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The Spokesman-Review Newspaper
Spokane, Washington  Est. May 19, 1883

Miss Manners 6/15

By Judith Martin, Nicholas Ivor Martin and Jacobina Martin ANDREWS MCMEEL SYNDICATION

DEAR MISS MANNERS: Several months ago, my cousin invited me to join him and his wife for a night at the theater. As I am single, they also asked if I would mind if they brought along a young woman, to which I said I would not mind at all.

The woman they introduced me to seemed nice enough but I found her to be much too young. I am 33, and she was only 20.

She wanted to see me again, so I tried to explain as politely as possible that I was not interested. Since that time, she moved in with her mother and daughter directly across the street from me. I assumed that we could be friendly.

As it turns out, this has become very difficult. If she happens to see me pull into my drive, she will come over and knock. If she sees me mowing or painting, she comes over.

I work nights, and she was knocking at my door at 8:30 this morning. Worse yet, I understand that my cousin and his wife are still encouraging her to pursue me.

She asked me again why I wouldn’t date her. I want to be as polite and understanding as possible. What would Miss Manners do?

GENTLE READER: You have fallen victim to a falsehood perpetrated by the crowd who tells everyone the truth, even when they know it will offend – namely, that being polite means never saying “no.”

To this, Miss Manners says: No. Being polite means knowing when to be frank and when to elude.

Sit your young friend down and tell her, firmly but kindly, that you are not interested in a romantic relationship. Then repeat the phrase as often as necessary to avoid giving any specific reason, such as her age, which will only give her a basis to argue.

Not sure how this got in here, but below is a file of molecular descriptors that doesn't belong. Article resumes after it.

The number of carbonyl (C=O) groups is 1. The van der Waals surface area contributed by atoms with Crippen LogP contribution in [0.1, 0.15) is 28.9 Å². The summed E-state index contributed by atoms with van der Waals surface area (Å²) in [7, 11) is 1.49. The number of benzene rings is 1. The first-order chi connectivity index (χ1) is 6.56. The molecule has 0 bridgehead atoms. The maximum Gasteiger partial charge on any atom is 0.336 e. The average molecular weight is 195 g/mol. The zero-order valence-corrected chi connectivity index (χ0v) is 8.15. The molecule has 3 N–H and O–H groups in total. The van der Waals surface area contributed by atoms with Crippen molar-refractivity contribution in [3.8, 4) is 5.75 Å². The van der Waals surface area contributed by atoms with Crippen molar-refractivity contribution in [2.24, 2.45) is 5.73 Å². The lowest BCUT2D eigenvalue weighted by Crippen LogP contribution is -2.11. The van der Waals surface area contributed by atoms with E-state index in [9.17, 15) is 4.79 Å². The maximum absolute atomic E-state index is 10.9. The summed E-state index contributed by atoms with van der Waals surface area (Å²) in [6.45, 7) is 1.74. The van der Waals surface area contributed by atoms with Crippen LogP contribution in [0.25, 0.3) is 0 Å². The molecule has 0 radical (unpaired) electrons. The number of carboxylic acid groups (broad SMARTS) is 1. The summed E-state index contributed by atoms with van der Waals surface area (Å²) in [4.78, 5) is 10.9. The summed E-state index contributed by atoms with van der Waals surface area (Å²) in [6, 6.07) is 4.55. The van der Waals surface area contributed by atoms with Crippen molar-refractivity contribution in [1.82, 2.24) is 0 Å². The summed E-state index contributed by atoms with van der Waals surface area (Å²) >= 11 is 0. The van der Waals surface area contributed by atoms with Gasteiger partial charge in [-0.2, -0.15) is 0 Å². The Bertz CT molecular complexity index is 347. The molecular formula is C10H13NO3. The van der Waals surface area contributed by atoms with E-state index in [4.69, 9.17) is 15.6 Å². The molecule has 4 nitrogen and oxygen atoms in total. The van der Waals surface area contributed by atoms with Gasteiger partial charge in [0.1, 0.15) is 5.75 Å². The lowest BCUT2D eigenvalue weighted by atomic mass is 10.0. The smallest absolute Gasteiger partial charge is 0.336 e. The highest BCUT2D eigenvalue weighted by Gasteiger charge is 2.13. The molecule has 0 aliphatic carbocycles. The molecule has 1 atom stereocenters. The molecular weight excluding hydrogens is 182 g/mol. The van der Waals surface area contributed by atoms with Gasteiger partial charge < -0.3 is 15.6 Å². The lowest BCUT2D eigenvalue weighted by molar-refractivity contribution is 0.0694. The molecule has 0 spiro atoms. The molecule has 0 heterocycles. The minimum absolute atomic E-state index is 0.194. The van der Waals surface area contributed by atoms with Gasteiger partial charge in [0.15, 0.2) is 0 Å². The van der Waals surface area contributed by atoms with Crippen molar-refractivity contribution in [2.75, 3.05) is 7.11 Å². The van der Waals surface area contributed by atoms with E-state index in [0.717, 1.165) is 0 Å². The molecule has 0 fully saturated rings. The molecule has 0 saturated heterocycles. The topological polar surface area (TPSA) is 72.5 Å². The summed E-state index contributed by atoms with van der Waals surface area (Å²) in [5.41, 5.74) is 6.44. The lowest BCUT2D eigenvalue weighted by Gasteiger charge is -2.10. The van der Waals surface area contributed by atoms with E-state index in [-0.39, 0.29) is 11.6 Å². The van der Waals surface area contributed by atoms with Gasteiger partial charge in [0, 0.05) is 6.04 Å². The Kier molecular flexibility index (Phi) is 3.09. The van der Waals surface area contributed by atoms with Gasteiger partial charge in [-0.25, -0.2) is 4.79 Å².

DEAR MISS MANNERS: When our family dines out with my husband’s mother, she often picks the restaurant and pays. She asks me what I am ordering and then makes snarky remarks.

I do not comment on her food choices, ever. I have never ordered an outrageously expensive item from the menu, so price isn’t her reason for asking.

Would it be impolite or dishonest to respond by saying that I haven’t decided what to order yet, or something equally noncommittal? Or is she entitled to express an opinion about my meal choice if she is paying?

If that’s the case, I will continue to ignore the snarky comments, since we don’t see her often.

GENTLE READER: There is a common misperception that paying for something entitles one to be rude about it. Miss Manners is aware that there was a time and place when one could buy religious indulgences to relieve the bearer of the consequences of sin, but there is no such thing as an Etiquette Indulgence.

Telling your mother-in-law you are still deciding is not rude, and any minor transgression against honesty is paid in full by removing temptation from her.

Please send your questions to Miss Manners at her website